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I am working on a NLP task that requires using a corpus of the language called Yoruba. Yoruba is a language that has diacritics in its alphabets. If I read any text/corpus into the python environment, some of the upper diacritics gets displaced/shifted especially for alphabets ẹ and ọ:

an image description

for characters ẹ with diacritics at the top they get displaced. to have:ẹ́ ẹ̀ also for ọ the same thing occurs.( ọ́ ọ̀ )

def readCorpus(directory="news_sites.txt"):
with open(directory, 'r',encoding="utf8", errors='replace') as doc:
data = doc.readlines()
return data

The expected result is having the diacritics rightly placed at the top (I am surprised stackoverflow was able to fix the diacritics).

Later the diacritics that have been displaced are seen as a punctuation and therefore removed (by my NLP processing function) thus affecting the whole task.

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  • 3
    These are combining diacritics. SO has a first class Unicode renderer so it gets them right. But the various Python renderers aren't nearly so capable and so they don't combine the diacritics properly. The some will be true of most IDEs in whatever language. Paste your data into M S Word and it will probably also do the right thing. So the problem is not in your data, it is in your development environment's Unicode support. – BoarGules Jul 3 '19 at 12:36
  • @BoarGules, thanks for your response. So it is (nearly) impossible to fix this in python?? As the displacement affects the tokenization process. – Jesujoba ALABI Jul 3 '19 at 12:42
  • docs.python.org/3/library/codecs.html#standard-encodings If possible refer this link and see, if you can use different encoding. – Rishu Majumdar Jul 3 '19 at 12:46
  • @Richa Thanks for the link. I found the codec for the language(Yoruba) to be ISO 639-3 from this page: iso639-3.sil.org/code_tables/639/read. I have tried using it in python the error I got is unknown encoding: iso639_3. Any clue or idea on how to go about this is welcome as iso639-3 is not in the python documentation. – Jesujoba ALABI Jul 3 '19 at 13:50
  • For some of these, you might be able to fix it by using the unicodedata module to normalize the text to NFC or NFKC form, which (when possible) replaces a character (often ASCII) followed by combining diacritics with a single non-ASCII character that incorporates the diacritics. – ShadowRanger Jul 3 '19 at 14:09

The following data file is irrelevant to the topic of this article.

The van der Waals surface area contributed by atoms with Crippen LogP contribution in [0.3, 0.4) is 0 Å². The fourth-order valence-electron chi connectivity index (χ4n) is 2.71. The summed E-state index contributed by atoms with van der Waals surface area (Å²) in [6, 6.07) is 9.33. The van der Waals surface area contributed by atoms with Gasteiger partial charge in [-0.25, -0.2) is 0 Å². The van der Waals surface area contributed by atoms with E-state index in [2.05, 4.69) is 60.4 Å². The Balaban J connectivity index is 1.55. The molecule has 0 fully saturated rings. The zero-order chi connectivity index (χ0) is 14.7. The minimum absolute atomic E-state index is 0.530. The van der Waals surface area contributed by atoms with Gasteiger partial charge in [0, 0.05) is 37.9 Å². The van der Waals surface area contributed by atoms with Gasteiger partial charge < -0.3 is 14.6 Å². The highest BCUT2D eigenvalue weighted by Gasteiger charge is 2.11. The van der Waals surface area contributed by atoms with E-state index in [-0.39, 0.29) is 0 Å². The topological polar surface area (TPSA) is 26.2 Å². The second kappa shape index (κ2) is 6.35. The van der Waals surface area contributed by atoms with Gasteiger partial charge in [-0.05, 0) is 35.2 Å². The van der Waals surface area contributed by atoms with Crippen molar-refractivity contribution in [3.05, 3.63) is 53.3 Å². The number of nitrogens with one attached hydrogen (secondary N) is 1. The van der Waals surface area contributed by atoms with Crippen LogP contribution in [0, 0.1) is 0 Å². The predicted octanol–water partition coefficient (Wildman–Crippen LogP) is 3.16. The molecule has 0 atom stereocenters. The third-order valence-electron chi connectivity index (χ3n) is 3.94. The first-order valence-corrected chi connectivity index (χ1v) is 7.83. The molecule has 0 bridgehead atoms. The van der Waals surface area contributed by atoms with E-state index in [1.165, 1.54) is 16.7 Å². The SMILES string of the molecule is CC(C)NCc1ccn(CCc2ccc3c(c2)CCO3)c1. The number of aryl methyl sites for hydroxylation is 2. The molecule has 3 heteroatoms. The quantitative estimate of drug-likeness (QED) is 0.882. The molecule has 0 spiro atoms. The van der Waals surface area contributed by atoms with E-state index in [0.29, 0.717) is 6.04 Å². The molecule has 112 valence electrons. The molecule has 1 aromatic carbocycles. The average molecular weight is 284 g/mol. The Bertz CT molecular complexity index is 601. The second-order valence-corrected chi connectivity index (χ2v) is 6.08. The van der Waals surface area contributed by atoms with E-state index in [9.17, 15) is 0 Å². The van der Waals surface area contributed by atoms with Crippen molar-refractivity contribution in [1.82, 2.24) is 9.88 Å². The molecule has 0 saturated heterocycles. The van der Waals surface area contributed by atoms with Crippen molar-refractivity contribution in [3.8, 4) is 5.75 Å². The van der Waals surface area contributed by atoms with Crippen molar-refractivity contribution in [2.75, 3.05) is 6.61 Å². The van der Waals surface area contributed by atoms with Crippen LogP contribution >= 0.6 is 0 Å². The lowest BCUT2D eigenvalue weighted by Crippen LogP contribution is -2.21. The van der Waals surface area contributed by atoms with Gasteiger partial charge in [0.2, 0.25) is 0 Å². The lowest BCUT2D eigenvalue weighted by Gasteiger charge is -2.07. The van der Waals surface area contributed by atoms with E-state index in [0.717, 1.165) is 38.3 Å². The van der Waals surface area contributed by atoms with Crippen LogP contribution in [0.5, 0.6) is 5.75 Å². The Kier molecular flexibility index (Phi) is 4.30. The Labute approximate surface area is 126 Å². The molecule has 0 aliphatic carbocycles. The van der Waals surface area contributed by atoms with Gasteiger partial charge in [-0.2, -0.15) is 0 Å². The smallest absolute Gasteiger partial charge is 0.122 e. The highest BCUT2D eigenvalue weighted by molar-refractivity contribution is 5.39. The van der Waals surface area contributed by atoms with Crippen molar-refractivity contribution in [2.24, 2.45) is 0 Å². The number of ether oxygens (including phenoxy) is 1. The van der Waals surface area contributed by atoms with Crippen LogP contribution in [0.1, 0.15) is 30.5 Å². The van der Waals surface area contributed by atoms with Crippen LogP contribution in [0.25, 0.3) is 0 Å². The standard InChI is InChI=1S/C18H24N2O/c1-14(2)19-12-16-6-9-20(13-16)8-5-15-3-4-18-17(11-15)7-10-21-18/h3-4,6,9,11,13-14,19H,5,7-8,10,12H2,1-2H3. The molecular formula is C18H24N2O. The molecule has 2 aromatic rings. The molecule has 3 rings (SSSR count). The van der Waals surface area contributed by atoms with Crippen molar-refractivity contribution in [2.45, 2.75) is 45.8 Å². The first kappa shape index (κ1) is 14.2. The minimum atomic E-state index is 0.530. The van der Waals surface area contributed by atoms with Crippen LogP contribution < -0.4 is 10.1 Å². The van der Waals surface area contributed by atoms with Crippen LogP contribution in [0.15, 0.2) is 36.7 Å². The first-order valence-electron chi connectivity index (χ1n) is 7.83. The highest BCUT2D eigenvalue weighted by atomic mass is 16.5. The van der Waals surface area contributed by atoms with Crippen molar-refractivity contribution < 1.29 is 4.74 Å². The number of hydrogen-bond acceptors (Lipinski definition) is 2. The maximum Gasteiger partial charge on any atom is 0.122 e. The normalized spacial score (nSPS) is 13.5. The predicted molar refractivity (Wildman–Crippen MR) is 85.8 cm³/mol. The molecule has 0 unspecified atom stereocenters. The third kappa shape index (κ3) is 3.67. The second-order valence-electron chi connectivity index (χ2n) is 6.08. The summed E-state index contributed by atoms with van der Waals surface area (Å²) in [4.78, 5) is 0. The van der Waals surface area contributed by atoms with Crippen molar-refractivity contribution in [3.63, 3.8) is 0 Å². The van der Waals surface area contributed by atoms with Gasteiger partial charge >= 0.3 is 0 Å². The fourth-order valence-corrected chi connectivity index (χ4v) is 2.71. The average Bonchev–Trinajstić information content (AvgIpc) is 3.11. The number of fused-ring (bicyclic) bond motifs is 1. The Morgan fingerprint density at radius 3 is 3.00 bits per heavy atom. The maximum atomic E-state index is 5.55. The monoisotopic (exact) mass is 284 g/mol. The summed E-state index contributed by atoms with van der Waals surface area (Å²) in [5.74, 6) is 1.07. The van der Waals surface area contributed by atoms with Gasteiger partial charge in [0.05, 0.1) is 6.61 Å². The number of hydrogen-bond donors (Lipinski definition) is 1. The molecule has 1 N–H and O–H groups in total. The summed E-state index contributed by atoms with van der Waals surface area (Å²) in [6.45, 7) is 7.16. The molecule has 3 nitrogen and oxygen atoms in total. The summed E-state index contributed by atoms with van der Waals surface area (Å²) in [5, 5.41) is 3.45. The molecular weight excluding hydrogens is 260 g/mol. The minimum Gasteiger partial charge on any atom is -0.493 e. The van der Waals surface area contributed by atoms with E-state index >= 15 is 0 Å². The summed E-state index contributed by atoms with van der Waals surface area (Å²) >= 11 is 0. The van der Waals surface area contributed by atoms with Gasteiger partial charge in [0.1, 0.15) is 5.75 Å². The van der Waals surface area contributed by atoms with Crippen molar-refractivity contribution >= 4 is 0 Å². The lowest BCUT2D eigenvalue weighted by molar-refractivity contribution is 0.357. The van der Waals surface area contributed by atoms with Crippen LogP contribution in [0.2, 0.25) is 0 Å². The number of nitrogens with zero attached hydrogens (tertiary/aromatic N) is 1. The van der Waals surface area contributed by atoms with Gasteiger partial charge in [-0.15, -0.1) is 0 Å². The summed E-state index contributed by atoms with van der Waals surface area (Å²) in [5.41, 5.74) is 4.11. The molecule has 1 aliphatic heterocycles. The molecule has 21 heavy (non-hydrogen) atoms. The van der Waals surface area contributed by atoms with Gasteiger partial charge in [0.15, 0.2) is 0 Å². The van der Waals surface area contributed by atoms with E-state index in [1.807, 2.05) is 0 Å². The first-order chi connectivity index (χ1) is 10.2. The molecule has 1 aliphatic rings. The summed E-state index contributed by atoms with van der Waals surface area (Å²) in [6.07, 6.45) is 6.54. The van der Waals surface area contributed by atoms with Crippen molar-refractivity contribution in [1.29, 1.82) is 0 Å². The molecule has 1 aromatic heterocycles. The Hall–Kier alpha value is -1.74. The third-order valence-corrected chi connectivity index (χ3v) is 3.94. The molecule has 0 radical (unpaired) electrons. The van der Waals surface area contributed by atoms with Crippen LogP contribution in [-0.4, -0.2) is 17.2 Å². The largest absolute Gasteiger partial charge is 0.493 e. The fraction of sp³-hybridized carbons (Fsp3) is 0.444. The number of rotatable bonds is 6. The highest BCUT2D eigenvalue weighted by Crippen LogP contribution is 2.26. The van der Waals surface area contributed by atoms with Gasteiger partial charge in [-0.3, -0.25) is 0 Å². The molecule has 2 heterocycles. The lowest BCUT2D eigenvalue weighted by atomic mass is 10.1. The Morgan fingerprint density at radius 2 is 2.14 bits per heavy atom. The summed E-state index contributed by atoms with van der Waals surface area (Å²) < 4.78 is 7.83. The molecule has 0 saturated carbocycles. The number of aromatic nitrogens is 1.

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As noted in the comments, your text is correct, it's just being displayed wrong (your console, whatever it is, isn't Unicode-friendly, and doesn't handle Unicode combining characters properly).

Your real problem seems to be that you're trying to do some processing to remove punctuation, and the combining diacritics are being seen as punctuation and removed.

In your case, you've got multiple combining diacritics involved, and there is no single Unicode ordinal that represents all of them put together, so using unicodedata.normalize('NFC', originalstring) won't help you (it would combine one of the combining characters for ọ́, but not both).

So your only real solution is to fix your punctuation filter so it doesn't drop combining characters. This shouldn't be too hard, just change the filtering code from:

if is_punctuation(letter):  # is_punctuation is whatever test you're using to find punctuation
    # drop letter
else:
    # keep letter

to (after adding import unicodedata to the top of your file):

if is_punctuation(letter) and not unicodedata.combining(letter):
    # drop letter
else:
    # keep letter

unicodedata.combining returns 0 for combining characters, non-0 otherwise, so you can use it to ensure combining characters aren't dropped, even if they count as punctuation by some other standard.

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  • Thanks @ShadowRanger. This should work if each character is been checked (though I feel it's going to be time consuming) but What happens if I am using regular expression for removing the punctuation? – Jesujoba ALABI Jul 3 '19 at 19:16
  • The regular expression is: out = re.sub(r'[^\w\d\s]+', '', ins) – Jesujoba ALABI Jul 3 '19 at 19:34
  • @JesujobaALABI: Depends how you're using the regex? re.sub allows you to pass an arbitrary function as the repl argument, so you could look for all the punctuation, and have the repl function you pass keep or discard it on the basis of a unicodedata.combining test. I'd recommend a full def function due to the complexity; don't try to one-line this into a lambda. – ShadowRanger Jul 3 '19 at 19:35
  • @JesujobaALABI - I'm no expert on regex but maybe How to remove only punctuation but leave accented letters? might help. You might also need to retain combining characters explicitly by using the category \p{M}, and numbers with \p{N}. – dbc Jul 3 '19 at 19:39
  • I found a way around removing punctuation without removing the accents. Many thanks. – Jesujoba ALABI Jul 3 '19 at 20:21
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I removed numbers using reg ex 'cos some the strings contain numbers but used the maketrans method from the string library to remove the punctuation marks.

import string
out = re.sub(r'[0-9\.]+', '', ins)
punct = str.maketrans({k: None for k in string.punctuation})
new_s = out.translate(punct)
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  • Note: You don't need to build the dict manually before passing to str.maketrans, you can just do str.maketrans('', '', string.punctuation) (the third argument is characters to be deleted in the translation table). Also note that this only handles ASCII punctuation, stuff like smart quotes (that many word processing tools substitute for ASCII single and double quotes automatically) aren't included in string.punctuation. – ShadowRanger Jul 3 '19 at 22:48

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